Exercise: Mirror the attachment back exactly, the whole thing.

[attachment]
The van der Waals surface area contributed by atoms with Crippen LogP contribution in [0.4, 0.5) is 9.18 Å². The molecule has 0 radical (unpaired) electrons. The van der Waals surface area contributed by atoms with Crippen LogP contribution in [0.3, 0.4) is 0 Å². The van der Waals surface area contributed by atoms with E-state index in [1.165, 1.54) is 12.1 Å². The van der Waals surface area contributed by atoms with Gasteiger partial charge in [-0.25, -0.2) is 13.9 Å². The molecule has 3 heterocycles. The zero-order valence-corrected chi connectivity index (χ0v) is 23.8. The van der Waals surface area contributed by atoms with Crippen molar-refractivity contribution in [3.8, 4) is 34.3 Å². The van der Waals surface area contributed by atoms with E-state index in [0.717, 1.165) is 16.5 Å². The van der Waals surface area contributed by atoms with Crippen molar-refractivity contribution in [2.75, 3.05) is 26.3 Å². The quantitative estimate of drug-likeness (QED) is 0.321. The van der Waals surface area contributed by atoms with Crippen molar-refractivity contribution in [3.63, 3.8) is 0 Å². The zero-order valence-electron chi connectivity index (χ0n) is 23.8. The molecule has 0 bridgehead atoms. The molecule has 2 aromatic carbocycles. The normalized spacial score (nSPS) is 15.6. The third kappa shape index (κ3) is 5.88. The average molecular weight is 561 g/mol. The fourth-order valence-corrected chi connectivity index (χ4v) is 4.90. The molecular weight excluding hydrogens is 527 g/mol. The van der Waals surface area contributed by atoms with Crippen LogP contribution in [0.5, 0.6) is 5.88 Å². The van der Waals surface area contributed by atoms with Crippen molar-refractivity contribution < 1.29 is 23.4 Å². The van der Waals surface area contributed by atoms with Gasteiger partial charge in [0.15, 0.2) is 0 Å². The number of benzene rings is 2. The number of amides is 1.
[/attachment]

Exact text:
The van der Waals surface area contributed by atoms with Crippen LogP contribution in [0.4, 0.5) is 9.18 Å². The molecule has 0 radical (unpaired) electrons. The van der Waals surface area contributed by atoms with Crippen LogP contribution in [0.3, 0.4) is 0 Å². The van der Waals surface area contributed by atoms with E-state index in [1.165, 1.54) is 12.1 Å². The van der Waals surface area contributed by atoms with Gasteiger partial charge in [-0.25, -0.2) is 13.9 Å². The molecule has 3 heterocycles. The zero-order valence-corrected chi connectivity index (χ0v) is 23.8. The van der Waals surface area contributed by atoms with Crippen molar-refractivity contribution in [3.8, 4) is 34.3 Å². The van der Waals surface area contributed by atoms with E-state index in [0.717, 1.165) is 16.5 Å². The van der Waals surface area contributed by atoms with Crippen molar-refractivity contribution in [2.75, 3.05) is 26.3 Å². The quantitative estimate of drug-likeness (QED) is 0.321. The van der Waals surface area contributed by atoms with Crippen molar-refractivity contribution in [3.63, 3.8) is 0 Å². The zero-order valence-electron chi connectivity index (χ0n) is 23.8. The molecule has 0 bridgehead atoms. The molecule has 2 aromatic carbocycles. The normalized spacial score (nSPS) is 15.6. The third kappa shape index (κ3) is 5.88. The average molecular weight is 561 g/mol. The fourth-order valence-corrected chi connectivity index (χ4v) is 4.90. The molecular weight excluding hydrogens is 527 g/mol. The van der Waals surface area contributed by atoms with Crippen LogP contribution in [0.5, 0.6) is 5.88 Å². The van der Waals surface area contributed by atoms with Crippen molar-refractivity contribution < 1.29 is 23.4 Å². The van der Waals surface area contributed by atoms with Gasteiger partial charge in [0.15, 0.2) is 0 Å². The number of benzene rings is 2. The number of amides is 1.